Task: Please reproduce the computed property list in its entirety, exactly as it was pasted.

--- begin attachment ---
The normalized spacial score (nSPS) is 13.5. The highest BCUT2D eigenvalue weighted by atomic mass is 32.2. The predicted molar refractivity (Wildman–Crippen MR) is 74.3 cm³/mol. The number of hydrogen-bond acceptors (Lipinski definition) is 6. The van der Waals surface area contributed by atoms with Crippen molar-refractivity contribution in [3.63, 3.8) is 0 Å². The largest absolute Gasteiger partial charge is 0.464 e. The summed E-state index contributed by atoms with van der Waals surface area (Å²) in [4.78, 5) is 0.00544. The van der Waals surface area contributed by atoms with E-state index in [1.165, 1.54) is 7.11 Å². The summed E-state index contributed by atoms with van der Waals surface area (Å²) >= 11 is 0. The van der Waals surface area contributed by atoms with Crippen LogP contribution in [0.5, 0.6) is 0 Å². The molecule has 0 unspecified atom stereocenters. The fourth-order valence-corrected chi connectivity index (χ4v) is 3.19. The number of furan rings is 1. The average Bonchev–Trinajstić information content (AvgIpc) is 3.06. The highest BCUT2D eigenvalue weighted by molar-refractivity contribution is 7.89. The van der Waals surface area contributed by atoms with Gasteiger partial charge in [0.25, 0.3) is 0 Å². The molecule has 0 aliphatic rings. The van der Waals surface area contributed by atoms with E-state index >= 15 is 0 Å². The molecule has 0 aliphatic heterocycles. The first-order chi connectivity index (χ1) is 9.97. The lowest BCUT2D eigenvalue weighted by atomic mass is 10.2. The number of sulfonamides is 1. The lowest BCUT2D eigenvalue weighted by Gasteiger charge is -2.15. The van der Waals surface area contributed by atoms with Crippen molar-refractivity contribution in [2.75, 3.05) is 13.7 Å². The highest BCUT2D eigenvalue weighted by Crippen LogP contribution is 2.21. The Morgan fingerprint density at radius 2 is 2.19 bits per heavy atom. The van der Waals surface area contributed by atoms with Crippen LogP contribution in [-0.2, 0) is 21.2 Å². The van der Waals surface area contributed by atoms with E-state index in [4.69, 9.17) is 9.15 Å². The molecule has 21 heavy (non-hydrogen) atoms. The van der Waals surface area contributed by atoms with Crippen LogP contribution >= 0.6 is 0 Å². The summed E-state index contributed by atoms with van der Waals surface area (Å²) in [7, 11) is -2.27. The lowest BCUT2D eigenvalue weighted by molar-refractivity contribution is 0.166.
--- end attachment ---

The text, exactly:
The normalized spacial score (nSPS) is 13.5. The highest BCUT2D eigenvalue weighted by atomic mass is 32.2. The predicted molar refractivity (Wildman–Crippen MR) is 74.3 cm³/mol. The number of hydrogen-bond acceptors (Lipinski definition) is 6. The van der Waals surface area contributed by atoms with Crippen molar-refractivity contribution in [3.63, 3.8) is 0 Å². The largest absolute Gasteiger partial charge is 0.464 e. The summed E-state index contributed by atoms with van der Waals surface area (Å²) in [4.78, 5) is 0.00544. The van der Waals surface area contributed by atoms with E-state index in [1.165, 1.54) is 7.11 Å². The summed E-state index contributed by atoms with van der Waals surface area (Å²) >= 11 is 0. The van der Waals surface area contributed by atoms with Crippen LogP contribution in [0.5, 0.6) is 0 Å². The molecule has 0 unspecified atom stereocenters. The fourth-order valence-corrected chi connectivity index (χ4v) is 3.19. The number of furan rings is 1. The average Bonchev–Trinajstić information content (AvgIpc) is 3.06. The highest BCUT2D eigenvalue weighted by molar-refractivity contribution is 7.89. The van der Waals surface area contributed by atoms with Gasteiger partial charge in [0.25, 0.3) is 0 Å². The molecule has 0 aliphatic rings. The van der Waals surface area contributed by atoms with E-state index >= 15 is 0 Å². The molecule has 0 aliphatic heterocycles. The first-order chi connectivity index (χ1) is 9.97. The lowest BCUT2D eigenvalue weighted by atomic mass is 10.2. The number of sulfonamides is 1. The lowest BCUT2D eigenvalue weighted by Gasteiger charge is -2.15. The van der Waals surface area contributed by atoms with Crippen molar-refractivity contribution in [2.75, 3.05) is 13.7 Å². The highest BCUT2D eigenvalue weighted by Crippen LogP contribution is 2.21. The Morgan fingerprint density at radius 2 is 2.19 bits per heavy atom. The van der Waals surface area contributed by atoms with Crippen LogP contribution in [-0.2, 0) is 21.2 Å². The van der Waals surface area contributed by atoms with E-state index in [4.69, 9.17) is 9.15 Å². The molecule has 21 heavy (non-hydrogen) atoms. The van der Waals surface area contributed by atoms with Crippen LogP contribution >= 0.6 is 0 Å². The summed E-state index contributed by atoms with van der Waals surface area (Å²) in [7, 11) is -2.27. The lowest BCUT2D eigenvalue weighted by molar-refractivity contribution is 0.166.